What would a property owner be entitled to if a blight notice is accepted?

  • The market value of the property
  • A property loss payment which could be:

– 10% of the unaffected market value for homes subject to a cap of £63K

– 10% of the unaffected market value for commercial properties subject to a cap of £100K

– 7.5% of the unaffected market value for properties operated by private landlords subject to a cap of £75K

  • Stamp duty costs associated with the purchase of an equivalent value property
  • Reimbursement of reasonable legal fees and removal or other disturbance costs in accordance with the statutory compensation code

Will the third runway affect you and your home?

The Heathrow Expansion website offers all the information a property owner needs to know if they will be affected by the development of the third runway.

Find out how more here.

The Heathrow airport plans and boundaries:

Heathrow expansion plans. Read more.

Airports National Policy Statement (NPS). Read more.

Airports NPS Annex A red line boundary around the runway. Read more.

Find out more about the public consultation here.

How to respond to the public consultation. Read more.

 

Related articles:

How will the Heathrow expansion be affected by a hung parliament?

Return flight to Heathrow 2017 

The Heathrow expansion debate

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The Financial viability in planning: conduct and reporting 1st edition 2019

 

The Financial viability in planning: conduct and reporting professional statement (1st edition) sets out 14 mandatory requirements which chartered surveyors must comply to when carrying out financial viability assessments in planning. The effective date when those processes need to be conducted by will be the 1st of September 2019.

Download: The Financial viability in planning: conduct and reporting (28th May 2019)

What is the aim of the new professional statement?

  • To demonstrate how a reasonable, objective and impartial outcome without interference should be achieved
  • To support the statutory planning decision process
  • To support and complement the government’s reforms to the planning process announced in July 2018 and further updates. This will include an overhaul of the National Planning Policy Framework and Planning Practice Guidance on viability and related matters
  • To ensure that chartered surveyors and regulated firms recognise and adhere to their professional duties when working whilst working with significant public interest obligation mixed with commercial pressure

Surveyors and regulated firms

Surveyors and regulated firms will have to make sure that the terms and conditions of their instructions can accommodate compliance.

Chartered surveyors and viability

Chartered surveyors have had a key role in assessing viability in the planning system, most importantly, in negotiating planning obligations in planning applications.

The Royal Institution of Chartered Surveyors (RICS)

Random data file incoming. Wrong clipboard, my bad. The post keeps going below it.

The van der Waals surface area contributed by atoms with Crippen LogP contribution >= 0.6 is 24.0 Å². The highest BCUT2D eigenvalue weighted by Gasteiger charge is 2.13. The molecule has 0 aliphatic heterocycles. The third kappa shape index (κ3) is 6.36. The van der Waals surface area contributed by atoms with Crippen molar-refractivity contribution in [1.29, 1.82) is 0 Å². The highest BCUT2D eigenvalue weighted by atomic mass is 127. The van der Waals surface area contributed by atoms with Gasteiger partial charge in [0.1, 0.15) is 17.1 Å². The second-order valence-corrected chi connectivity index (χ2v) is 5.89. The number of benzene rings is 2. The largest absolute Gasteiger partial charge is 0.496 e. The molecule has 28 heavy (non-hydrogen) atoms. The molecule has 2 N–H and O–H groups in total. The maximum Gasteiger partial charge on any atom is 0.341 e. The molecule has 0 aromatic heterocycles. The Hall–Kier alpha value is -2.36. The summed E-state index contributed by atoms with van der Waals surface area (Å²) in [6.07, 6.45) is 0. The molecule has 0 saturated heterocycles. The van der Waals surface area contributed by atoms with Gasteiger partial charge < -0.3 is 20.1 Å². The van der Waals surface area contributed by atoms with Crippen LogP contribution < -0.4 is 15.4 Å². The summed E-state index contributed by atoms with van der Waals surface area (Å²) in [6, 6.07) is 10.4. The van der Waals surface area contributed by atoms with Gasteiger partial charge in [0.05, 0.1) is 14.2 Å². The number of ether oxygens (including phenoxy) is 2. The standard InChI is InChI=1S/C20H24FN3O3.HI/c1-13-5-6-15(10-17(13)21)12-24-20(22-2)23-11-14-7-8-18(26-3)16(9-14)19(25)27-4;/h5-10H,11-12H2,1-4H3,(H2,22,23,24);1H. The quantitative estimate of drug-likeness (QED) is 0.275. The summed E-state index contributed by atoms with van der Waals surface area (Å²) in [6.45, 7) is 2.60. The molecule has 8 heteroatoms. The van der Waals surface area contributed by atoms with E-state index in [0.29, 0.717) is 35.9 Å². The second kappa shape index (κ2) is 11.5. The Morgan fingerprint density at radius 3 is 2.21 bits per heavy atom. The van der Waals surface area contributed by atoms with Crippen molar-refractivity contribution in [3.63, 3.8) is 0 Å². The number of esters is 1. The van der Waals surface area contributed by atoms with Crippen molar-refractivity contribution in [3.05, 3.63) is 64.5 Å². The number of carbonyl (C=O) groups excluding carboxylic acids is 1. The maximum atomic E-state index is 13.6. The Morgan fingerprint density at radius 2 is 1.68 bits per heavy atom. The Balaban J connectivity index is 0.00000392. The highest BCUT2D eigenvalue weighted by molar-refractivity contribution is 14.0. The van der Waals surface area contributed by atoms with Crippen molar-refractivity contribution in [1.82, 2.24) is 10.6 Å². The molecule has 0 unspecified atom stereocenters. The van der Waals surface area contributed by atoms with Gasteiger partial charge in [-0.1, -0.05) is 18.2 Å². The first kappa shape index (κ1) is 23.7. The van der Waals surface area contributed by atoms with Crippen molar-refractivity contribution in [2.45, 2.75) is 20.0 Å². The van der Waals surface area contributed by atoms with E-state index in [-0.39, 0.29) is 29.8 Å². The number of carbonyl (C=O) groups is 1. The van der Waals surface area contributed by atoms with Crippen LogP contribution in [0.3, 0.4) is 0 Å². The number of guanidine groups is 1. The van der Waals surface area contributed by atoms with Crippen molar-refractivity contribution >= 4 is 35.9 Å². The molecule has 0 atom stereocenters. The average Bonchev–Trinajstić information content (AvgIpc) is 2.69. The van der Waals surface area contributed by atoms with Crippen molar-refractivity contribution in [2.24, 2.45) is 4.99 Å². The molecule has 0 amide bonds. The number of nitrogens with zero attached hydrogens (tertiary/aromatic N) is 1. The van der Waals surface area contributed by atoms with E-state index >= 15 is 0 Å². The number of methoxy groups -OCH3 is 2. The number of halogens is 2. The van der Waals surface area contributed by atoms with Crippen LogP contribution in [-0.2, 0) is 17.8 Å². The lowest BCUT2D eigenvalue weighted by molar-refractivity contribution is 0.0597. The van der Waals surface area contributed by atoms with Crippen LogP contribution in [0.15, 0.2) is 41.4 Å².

RICS created the  ‘Financial viability in planning’ guidance notes in 2012 to allow the viability policy contained in the National Planning Policy Framework 2012 to be applied in practice.

This guidance was extensively relied upon in the sector. Government has now revised its planning policy through the National Planning Policy Framework (NPPF) 2018 and Planning Practice Guidance (PPG) 2018 (and further updates in 2019). The RICS is in the process of revising their 2012 guidance to align with the new government planning policy and practice statements which seek to address viability much earlier in the process, at the plan-making stage.

Download the: National Planning Policy Framework (NPPF) 2018

Download the: Planning Practice Guidance (PPG) 2018

Delivering development

Delivering 300,000 dwellings a year is the government’s priority. However, it has proven to be a tough target to meet. This is creating pressure on local planning authorities to build more affordable housing. To make sure that the appropriate balance is achieved between the planning policy ambitions and retaining the business case for development, government policy requires a viability assessment to be carried out to ensure the cumulative impact of planning obligations does not restrict delivering the plan objectives.

Stakeholder engagement and concerns

The RICS engaged extensively with stakeholders in the sector and obtained some valuable feedback. Some were dissatisfied about the standards to which viability assessments are being produced. The concerns extend from public representatives, the development sector, community groups and decision makers all of whom rely on viability assessments in a key public interest area. Questions about objectivity, conflicts of interest, transparency and contingency fees among others have been raised about those working for both the private and public sectors.

Individual appeal cases

The professional statement does not reference individual appeal cases. This is because the issues relating to them are often specific to each case, which makes an objective analysis difficult and subject to caveats.

The new professional statement focuses on reporting and process requirements, more explicit detail on development viability in planning and providing greater clarity on reporting will be dealt with in the forthcoming second edition of the RICS guidance note Financial viability in planning.